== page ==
This article was published in the Spring 1995 issue of Formulations
by the Free Nation Foundation
Elections, Libertarians, and State Power
If we want to gain powerto dismantle the state
we must start by workingfor good in our communities
by Calvin Stacy Powers

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If there's one thing a libertarian can't stand and won't tolerate, it's philosophical inconsistency. They don't tolerate it in other people and they don't tolerate it in themselves. So often critics charge the libertarians with hypocrisy and ask, "Why do you run for office if you don't believe that using the coercive power of the state is moral?" Most libertarians are hard pressed to produce an adequate answer to the charge. But the libertarians' trouble in answering the question lies not in an inherent hypocrisy, but in their narrow view of the role elected officials play in our society. This myopic view is also, in my opinion, the fundamental reason that libertarians haven't had any credible success in electoral politics.

Libertarians tend to approach elections as simply a mass policy debate. Whoever has the best ideas is supposed to win. Whoever can defend their position most rationally, most consistently, and most abstractly, is supposed to win. As 20 years of libertarian campaigns have proven over and again, this is absurd. But it hasn't yet dawned on the libertarian movement as a whole that the reason they aren't winning elections has nothing to do with their ideas and rhetoric. It's because the other candidates know that a politician is more than a policy analyst, much more.

A politician is a representative of the people who elect him. And by "representative" I do not simply mean someone who casts votes on behalf of his constituents. I mean someone who represents an idealized version of what the majority of people in the politician's district want to project to the world. The electorate doesn't just elect people based on their policy positions. In fact the overwhelming majority of people don't vote for politicians based on their policy positions at all. People vote on the virtues of the candidate. They vote on image. They vote on credibility. They vote on community standing. Electoral politics is a popularity contest, not a policy debate. Policy debates happen after an election, not before it. And the elected politician's role in policy debate is more as a moderator of the debate, on the behalf of the people he represents, than as an active participant.

Whoever becomes the closest approximation to the community's idealized vision of the perfect citizen wins the election. That's why so many elections turn into mudslinging fights where the candidates try to ruin their opponent's credibility as much as possible. Winning an election takes, literally, years. It means becoming a pillar of your community. It means actually participating in all those wonderful institutions we claim are so important to replacing the state. It means volunteering at the local Red Cross. It means participating in the local neighborhood watch. It means serving as an officer in your local PTA. It means doing your fair share of the work at the local charity mission. It means participating in Church community projects. In short, winning an election doesn't mean boning up on the latest statistics from your favorite Think Tank. Winning an election means establishing your credibility among as many people in your community as possible through blood, sweat, and tears. And it has to be more than just a shallow ploy to earn name recognition at election time; people can smell that sort of dishonesty from miles away. You have to be seriously committed to building your community. In short, libertarians have to practice the philosophy they preach. It's how everyone else wins elections. Libertarians will have to do that too. Typically libertarians are never heard of in their community until it comes time to file for the elections. Then they creep out of the woodwork and enter the race. Nobody has ever heard of them before so nobody, except the few percent who share their skewed view of politics as policy debate, votes for them.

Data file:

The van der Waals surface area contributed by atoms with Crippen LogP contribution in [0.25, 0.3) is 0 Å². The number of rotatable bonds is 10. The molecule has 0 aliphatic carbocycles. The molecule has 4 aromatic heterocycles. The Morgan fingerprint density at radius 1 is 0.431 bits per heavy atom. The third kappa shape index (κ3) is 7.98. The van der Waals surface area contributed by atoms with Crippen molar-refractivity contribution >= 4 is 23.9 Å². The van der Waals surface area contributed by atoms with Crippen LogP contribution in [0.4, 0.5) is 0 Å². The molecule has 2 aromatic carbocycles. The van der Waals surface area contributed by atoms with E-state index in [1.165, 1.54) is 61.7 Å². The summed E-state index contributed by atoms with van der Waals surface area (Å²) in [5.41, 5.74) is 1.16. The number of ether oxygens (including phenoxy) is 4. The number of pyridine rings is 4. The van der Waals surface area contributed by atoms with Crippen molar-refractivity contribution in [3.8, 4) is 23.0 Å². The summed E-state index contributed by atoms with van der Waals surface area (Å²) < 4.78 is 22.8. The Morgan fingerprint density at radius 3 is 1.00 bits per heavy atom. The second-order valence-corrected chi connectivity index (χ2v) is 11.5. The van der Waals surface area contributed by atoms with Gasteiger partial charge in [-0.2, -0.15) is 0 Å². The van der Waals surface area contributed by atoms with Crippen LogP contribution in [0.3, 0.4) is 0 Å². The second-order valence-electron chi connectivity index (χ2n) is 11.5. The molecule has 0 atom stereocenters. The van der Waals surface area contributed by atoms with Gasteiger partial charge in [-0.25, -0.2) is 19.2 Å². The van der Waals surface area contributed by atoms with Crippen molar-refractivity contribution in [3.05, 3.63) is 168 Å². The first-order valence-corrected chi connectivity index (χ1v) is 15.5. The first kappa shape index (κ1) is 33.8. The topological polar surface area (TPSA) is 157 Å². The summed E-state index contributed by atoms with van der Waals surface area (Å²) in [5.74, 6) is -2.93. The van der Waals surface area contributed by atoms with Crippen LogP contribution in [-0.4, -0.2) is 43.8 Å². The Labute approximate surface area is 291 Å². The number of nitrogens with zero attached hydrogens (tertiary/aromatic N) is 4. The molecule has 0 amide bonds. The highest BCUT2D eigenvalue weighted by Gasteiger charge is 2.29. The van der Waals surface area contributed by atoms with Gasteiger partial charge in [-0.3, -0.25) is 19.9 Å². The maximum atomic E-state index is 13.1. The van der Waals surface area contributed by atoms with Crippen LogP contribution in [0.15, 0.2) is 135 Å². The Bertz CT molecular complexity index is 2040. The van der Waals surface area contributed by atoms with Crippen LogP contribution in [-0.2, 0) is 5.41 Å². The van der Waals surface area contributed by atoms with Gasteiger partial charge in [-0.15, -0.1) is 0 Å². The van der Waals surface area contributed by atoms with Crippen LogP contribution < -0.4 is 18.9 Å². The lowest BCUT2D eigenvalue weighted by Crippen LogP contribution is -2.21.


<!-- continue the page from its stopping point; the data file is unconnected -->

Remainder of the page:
But the question remains. "What does a libertarian do, once elected, to reestablish voluntary, civil institutions to replace the coercive power of the state?" Simple. He does the same things that get people elected in the first place. And this is where libertarians and other politicians will part company. After earning the respect of their neighbors and colleagues, through participating in all those community-based organizations, after receiving the blessing of the community by being elected, after being handed the mantle of "Community Leader" by the electorate, the typical elected official will suddenly change tactics and start using the power of the state where they before depended on voluntary means and voluntary institutions. The elected libertarian wouldn't. The elected libertarian would instead use the authority vested in him or her by the electorate to focus on the voluntary community organizations as the proper means for solving problems in the community.

By practicing what they preach, both before and after the election, libertarians can build communities based on voluntary, civil institutions. And when they have proven that it is possible, when they have reawakened the libertarian spirit in their constituents, the community will have no tolerance for other politicians using the ugly, coercive power of the state. D


Stacy Powers lives in Cary, NC and runs The Soapbox, a free online information resource for libertarian activists. The Soapbox can be reached at (919) 387-1152 with most communications software programs.

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